University of Exeter
Exeter 10,000 is a gateway to research involvement. The project aims to engage 10% of the adult population of Exeter and surrounding areas in research participation and to develop a long term relationship between these individuals and the research community using NIHR Exeter Clinical Research Facility. Physical participation in research helps the public to understand what research is all about and encourages deeper engagement, involvement and further participation. The team run public engagement stalls with NHS, community and workplace settings to recruit volunteers to join the Exeter 10,000 database and biobank. This 30 minute appointment gives the public a taste of research and pre-screens them for other studies run by the NIHR Exeter Clinical Research Facility (CRF). The portfolio of studies run by the CRF and access to Exeter 10,000 is managed by a steering committee of lay representatives who listen to scientists and help them to improve their protocols and patient facing materials, so that research is more acceptable to the public. Over half of all volunteers participating in Exeter 10,000 have done so following recommendation from a friend who has been involved with the research. Virtually all volunteers who have joined Exeter 10,000 have participated in at least one other study and feedback surveys suggest that all volunteers who have undertaken Exeter 10,000 would participate in further research.
The project has recruited over 7,000 participants so far and provided pre-screened volunteers for 51 ethically approved studies and over 30,000 samples to 26 biomarker studies. Participants are also involved in the design of research studies, for example improving readability of information sheets and ensuring that protocols are in line with public expectation. Participants have written to thank the team for inviting them into Exeter 10,000 as their time with on the project has heightened their awareness of their own health and in some circumstances allowed them to make changes to improve their health. Many groups, such as the Women's Institute have invited the team as guest speakers to improve their understanding of healthcare and healthcare research. The lay representatives on the steering panel report that they were stimulated by their participation. As a result of having good ongoing relationships between research-ready volunteers, clinicians and scientists, a number of collaborative projects have been developed.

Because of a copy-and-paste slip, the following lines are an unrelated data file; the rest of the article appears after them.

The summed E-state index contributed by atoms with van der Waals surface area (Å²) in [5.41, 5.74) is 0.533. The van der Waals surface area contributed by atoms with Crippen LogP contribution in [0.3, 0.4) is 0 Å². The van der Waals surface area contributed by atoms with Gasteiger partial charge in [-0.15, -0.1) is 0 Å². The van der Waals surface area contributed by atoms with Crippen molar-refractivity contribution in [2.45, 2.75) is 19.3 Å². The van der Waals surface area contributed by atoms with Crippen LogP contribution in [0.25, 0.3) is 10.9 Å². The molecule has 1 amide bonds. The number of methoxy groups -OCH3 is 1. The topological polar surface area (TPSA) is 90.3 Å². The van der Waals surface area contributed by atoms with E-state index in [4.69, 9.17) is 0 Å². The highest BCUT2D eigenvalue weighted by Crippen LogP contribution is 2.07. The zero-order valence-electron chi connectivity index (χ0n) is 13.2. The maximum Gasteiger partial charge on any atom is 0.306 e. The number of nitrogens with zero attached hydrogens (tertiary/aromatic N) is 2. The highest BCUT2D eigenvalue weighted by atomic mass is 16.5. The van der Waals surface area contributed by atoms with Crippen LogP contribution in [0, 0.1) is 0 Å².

The outreach work moved outside of the usual arenas for research recruitment, and included places of work, football stadiums, car boot stalls, fetes, pubs and other community spaces. Quizzes and games were used to engage people in experimental medicine research and talks were tailored to audiences using analogies that each group would be comfortable with.
The team already had considerable experience in managing clinical research projects. They knew what had worked well in the past and knew that public involvement would be needed to ensure success. Prior to writing the protocol for the project, the team attended a hospital open day where they presented the vision for the project and asked for input and feedback from the public. The first members of the steering committee were recruited at this event and have met monthly since to guide the development of the project. The role of the steering committee has developed far beyond expectation. In the beginning it was envisaged that there would be a steering committee with lay representation as well as scientists and clinicians. What has developed is a committee which is led by the lay members and the scientists providing advice as required.